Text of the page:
-test, which includes frontal and lateral movements, such as specific tennis player moves during a match, was used to measure change of direction speed [14
-test was measured in both directions. Since the change of direction in movement during this test was known in advance, pre-planned agility was evaluated in this research. The achieved results during the test were measured by using PowerTime system photocells (Newtest Oy, Oulu, Finland). The serve precision variable was evaluated with the number of successful first serves in accordance with the rules of tennis, while each of the participants had a total of 10 serve attempts. For a serve to be successful, the player had to hit any spot in the serve box. Each participant first served 5 serves to the “deuce” serve box, whereas the following 5 serves were performed to the “advantage” serve box.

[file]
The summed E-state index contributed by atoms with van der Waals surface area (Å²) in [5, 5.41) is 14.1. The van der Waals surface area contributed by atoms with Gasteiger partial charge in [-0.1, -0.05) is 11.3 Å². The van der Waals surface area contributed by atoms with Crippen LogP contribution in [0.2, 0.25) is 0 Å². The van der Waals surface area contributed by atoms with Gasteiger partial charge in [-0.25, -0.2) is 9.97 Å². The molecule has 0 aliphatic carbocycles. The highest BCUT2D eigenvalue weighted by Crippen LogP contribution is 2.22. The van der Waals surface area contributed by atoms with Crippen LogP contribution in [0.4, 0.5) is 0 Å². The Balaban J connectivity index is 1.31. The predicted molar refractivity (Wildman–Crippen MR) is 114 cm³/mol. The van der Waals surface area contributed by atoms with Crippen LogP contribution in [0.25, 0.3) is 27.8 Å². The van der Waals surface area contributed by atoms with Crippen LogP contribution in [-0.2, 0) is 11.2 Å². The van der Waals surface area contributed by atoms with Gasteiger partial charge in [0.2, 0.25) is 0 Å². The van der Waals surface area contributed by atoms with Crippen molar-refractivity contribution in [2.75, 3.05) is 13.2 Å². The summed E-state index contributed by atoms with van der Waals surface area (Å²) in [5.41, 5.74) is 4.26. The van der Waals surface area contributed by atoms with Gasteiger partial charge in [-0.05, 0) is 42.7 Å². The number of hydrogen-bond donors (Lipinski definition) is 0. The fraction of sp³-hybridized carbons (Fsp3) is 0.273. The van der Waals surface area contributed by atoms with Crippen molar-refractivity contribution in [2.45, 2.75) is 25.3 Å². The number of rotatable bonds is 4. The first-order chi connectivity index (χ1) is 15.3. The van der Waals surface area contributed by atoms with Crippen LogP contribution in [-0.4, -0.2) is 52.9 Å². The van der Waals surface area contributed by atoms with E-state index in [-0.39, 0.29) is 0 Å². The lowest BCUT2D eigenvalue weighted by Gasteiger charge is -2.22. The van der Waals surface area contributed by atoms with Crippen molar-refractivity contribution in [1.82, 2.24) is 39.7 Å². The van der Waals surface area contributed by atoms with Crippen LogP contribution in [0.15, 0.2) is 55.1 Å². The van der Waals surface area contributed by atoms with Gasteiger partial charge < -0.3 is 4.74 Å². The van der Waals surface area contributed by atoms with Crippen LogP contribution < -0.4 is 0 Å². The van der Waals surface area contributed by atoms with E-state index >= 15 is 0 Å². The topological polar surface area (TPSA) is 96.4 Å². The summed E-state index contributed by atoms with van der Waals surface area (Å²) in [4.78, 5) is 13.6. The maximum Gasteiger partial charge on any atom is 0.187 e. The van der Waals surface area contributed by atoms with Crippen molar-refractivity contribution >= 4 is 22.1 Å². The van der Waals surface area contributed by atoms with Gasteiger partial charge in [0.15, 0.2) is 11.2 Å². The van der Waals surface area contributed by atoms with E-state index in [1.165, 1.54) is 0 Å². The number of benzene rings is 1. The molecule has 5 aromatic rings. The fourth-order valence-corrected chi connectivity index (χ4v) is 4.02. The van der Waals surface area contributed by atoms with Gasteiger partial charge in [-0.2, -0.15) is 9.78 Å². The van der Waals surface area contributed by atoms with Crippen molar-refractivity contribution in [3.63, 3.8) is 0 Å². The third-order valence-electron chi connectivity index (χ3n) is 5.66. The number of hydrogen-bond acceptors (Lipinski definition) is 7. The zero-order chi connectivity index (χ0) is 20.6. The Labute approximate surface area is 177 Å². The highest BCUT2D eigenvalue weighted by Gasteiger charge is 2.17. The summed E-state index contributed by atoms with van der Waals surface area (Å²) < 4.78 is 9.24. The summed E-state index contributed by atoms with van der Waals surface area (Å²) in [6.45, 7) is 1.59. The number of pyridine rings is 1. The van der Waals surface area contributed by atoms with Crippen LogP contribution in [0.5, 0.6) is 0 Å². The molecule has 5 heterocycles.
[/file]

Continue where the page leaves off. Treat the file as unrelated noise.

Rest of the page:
2.3. Experimental Protocol